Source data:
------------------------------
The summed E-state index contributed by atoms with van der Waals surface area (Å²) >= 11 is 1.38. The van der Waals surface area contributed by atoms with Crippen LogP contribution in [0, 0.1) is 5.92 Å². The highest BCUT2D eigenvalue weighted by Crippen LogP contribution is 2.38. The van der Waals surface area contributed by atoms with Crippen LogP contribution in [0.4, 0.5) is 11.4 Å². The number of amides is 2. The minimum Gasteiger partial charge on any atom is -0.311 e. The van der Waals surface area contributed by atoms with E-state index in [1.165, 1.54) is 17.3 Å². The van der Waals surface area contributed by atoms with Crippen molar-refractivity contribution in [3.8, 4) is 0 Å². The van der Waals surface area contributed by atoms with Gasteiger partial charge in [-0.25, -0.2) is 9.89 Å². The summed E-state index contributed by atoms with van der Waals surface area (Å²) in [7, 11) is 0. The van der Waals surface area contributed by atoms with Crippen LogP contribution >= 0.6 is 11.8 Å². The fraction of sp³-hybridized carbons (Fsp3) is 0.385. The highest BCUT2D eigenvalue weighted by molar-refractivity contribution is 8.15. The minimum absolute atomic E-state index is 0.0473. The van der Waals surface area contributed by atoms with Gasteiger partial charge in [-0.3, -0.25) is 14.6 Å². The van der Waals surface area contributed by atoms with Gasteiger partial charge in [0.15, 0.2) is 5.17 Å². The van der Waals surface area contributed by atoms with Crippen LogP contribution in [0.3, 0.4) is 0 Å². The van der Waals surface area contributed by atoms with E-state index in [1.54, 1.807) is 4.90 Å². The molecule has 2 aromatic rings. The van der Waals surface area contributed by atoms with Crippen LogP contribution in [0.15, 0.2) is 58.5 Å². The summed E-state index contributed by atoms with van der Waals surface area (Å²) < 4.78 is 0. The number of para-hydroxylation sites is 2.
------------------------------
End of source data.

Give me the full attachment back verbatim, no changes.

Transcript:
The summed E-state index contributed by atoms with van der Waals surface area (Å²) >= 11 is 1.38. The van der Waals surface area contributed by atoms with Crippen LogP contribution in [0, 0.1) is 5.92 Å². The highest BCUT2D eigenvalue weighted by Crippen LogP contribution is 2.38. The van der Waals surface area contributed by atoms with Crippen LogP contribution in [0.4, 0.5) is 11.4 Å². The number of amides is 2. The minimum Gasteiger partial charge on any atom is -0.311 e. The van der Waals surface area contributed by atoms with E-state index in [1.165, 1.54) is 17.3 Å². The van der Waals surface area contributed by atoms with Crippen molar-refractivity contribution in [3.8, 4) is 0 Å². The van der Waals surface area contributed by atoms with Gasteiger partial charge in [-0.25, -0.2) is 9.89 Å². The summed E-state index contributed by atoms with van der Waals surface area (Å²) in [7, 11) is 0. The van der Waals surface area contributed by atoms with Crippen LogP contribution >= 0.6 is 11.8 Å². The fraction of sp³-hybridized carbons (Fsp3) is 0.385. The highest BCUT2D eigenvalue weighted by molar-refractivity contribution is 8.15. The minimum absolute atomic E-state index is 0.0473. The van der Waals surface area contributed by atoms with Gasteiger partial charge in [-0.3, -0.25) is 14.6 Å². The van der Waals surface area contributed by atoms with Gasteiger partial charge in [0.15, 0.2) is 5.17 Å². The van der Waals surface area contributed by atoms with Crippen LogP contribution in [0.3, 0.4) is 0 Å². The van der Waals surface area contributed by atoms with E-state index in [1.54, 1.807) is 4.90 Å². The molecule has 2 aromatic rings. The van der Waals surface area contributed by atoms with Crippen LogP contribution in [0.15, 0.2) is 58.5 Å². The summed E-state index contributed by atoms with van der Waals surface area (Å²) < 4.78 is 0. The number of para-hydroxylation sites is 2.